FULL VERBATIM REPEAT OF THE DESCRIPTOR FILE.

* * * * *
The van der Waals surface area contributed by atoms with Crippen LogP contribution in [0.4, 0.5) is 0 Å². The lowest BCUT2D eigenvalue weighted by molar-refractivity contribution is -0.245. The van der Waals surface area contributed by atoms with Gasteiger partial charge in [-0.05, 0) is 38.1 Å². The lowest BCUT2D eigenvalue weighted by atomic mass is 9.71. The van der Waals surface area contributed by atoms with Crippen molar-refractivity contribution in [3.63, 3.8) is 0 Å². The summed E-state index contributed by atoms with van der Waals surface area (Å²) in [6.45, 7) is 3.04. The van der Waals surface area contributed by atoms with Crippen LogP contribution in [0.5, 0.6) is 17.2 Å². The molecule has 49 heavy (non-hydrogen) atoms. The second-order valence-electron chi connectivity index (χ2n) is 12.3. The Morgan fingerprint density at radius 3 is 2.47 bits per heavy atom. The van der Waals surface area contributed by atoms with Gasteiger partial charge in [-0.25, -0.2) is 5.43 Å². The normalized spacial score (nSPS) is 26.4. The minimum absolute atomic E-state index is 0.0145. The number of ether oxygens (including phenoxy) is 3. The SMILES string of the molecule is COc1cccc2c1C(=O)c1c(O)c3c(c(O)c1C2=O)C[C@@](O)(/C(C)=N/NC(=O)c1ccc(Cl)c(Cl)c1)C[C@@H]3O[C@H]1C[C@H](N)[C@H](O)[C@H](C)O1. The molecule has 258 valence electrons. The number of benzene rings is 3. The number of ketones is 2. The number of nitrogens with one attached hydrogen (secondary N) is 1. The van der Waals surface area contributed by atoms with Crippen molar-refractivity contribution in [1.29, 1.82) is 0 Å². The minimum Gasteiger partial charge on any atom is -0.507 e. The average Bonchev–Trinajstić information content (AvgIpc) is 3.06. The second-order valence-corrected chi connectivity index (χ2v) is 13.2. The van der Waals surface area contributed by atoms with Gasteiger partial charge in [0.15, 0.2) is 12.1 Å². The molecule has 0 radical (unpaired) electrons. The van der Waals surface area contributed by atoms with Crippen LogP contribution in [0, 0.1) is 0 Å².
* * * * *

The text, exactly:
The van der Waals surface area contributed by atoms with Crippen LogP contribution in [0.4, 0.5) is 0 Å². The lowest BCUT2D eigenvalue weighted by molar-refractivity contribution is -0.245. The van der Waals surface area contributed by atoms with Gasteiger partial charge in [-0.05, 0) is 38.1 Å². The lowest BCUT2D eigenvalue weighted by atomic mass is 9.71. The van der Waals surface area contributed by atoms with Crippen molar-refractivity contribution in [3.63, 3.8) is 0 Å². The summed E-state index contributed by atoms with van der Waals surface area (Å²) in [6.45, 7) is 3.04. The van der Waals surface area contributed by atoms with Crippen LogP contribution in [0.5, 0.6) is 17.2 Å². The molecule has 49 heavy (non-hydrogen) atoms. The second-order valence-electron chi connectivity index (χ2n) is 12.3. The Morgan fingerprint density at radius 3 is 2.47 bits per heavy atom. The van der Waals surface area contributed by atoms with Gasteiger partial charge in [-0.25, -0.2) is 5.43 Å². The normalized spacial score (nSPS) is 26.4. The minimum absolute atomic E-state index is 0.0145. The number of ether oxygens (including phenoxy) is 3. The SMILES string of the molecule is COc1cccc2c1C(=O)c1c(O)c3c(c(O)c1C2=O)C[C@@](O)(/C(C)=N/NC(=O)c1ccc(Cl)c(Cl)c1)C[C@@H]3O[C@H]1C[C@H](N)[C@H](O)[C@H](C)O1. The molecule has 258 valence electrons. The number of benzene rings is 3. The number of ketones is 2. The number of nitrogens with one attached hydrogen (secondary N) is 1. The van der Waals surface area contributed by atoms with Crippen molar-refractivity contribution in [1.29, 1.82) is 0 Å². The minimum Gasteiger partial charge on any atom is -0.507 e. The average Bonchev–Trinajstić information content (AvgIpc) is 3.06. The second-order valence-corrected chi connectivity index (χ2v) is 13.2. The van der Waals surface area contributed by atoms with Gasteiger partial charge in [0.15, 0.2) is 12.1 Å². The molecule has 0 radical (unpaired) electrons. The van der Waals surface area contributed by atoms with Crippen LogP contribution in [0, 0.1) is 0 Å².